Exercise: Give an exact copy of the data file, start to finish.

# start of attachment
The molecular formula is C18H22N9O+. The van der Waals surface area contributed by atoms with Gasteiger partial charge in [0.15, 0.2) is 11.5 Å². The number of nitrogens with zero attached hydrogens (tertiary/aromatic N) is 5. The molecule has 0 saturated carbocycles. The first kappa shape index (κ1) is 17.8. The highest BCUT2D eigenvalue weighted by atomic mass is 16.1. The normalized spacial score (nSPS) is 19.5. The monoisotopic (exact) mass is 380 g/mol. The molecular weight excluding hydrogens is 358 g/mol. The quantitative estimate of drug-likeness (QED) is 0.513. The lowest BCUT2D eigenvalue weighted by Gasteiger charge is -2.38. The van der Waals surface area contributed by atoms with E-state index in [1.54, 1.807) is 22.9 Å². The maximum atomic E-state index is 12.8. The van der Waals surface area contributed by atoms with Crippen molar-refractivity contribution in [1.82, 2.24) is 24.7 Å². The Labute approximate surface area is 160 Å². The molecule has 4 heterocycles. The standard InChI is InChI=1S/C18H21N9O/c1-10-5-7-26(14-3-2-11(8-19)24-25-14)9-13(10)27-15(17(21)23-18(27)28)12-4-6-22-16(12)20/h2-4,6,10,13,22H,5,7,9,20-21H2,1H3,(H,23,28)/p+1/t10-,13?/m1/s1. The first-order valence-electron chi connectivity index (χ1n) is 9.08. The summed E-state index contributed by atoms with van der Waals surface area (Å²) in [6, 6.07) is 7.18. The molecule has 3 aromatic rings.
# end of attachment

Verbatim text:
The molecular formula is C18H22N9O+. The van der Waals surface area contributed by atoms with Gasteiger partial charge in [0.15, 0.2) is 11.5 Å². The number of nitrogens with zero attached hydrogens (tertiary/aromatic N) is 5. The molecule has 0 saturated carbocycles. The first kappa shape index (κ1) is 17.8. The highest BCUT2D eigenvalue weighted by atomic mass is 16.1. The normalized spacial score (nSPS) is 19.5. The monoisotopic (exact) mass is 380 g/mol. The molecular weight excluding hydrogens is 358 g/mol. The quantitative estimate of drug-likeness (QED) is 0.513. The lowest BCUT2D eigenvalue weighted by Gasteiger charge is -2.38. The van der Waals surface area contributed by atoms with E-state index in [1.54, 1.807) is 22.9 Å². The maximum atomic E-state index is 12.8. The van der Waals surface area contributed by atoms with Crippen molar-refractivity contribution in [1.82, 2.24) is 24.7 Å². The Labute approximate surface area is 160 Å². The molecule has 4 heterocycles. The standard InChI is InChI=1S/C18H21N9O/c1-10-5-7-26(14-3-2-11(8-19)24-25-14)9-13(10)27-15(17(21)23-18(27)28)12-4-6-22-16(12)20/h2-4,6,10,13,22H,5,7,9,20-21H2,1H3,(H,23,28)/p+1/t10-,13?/m1/s1. The first-order valence-electron chi connectivity index (χ1n) is 9.08. The summed E-state index contributed by atoms with van der Waals surface area (Å²) in [6, 6.07) is 7.18. The molecule has 3 aromatic rings.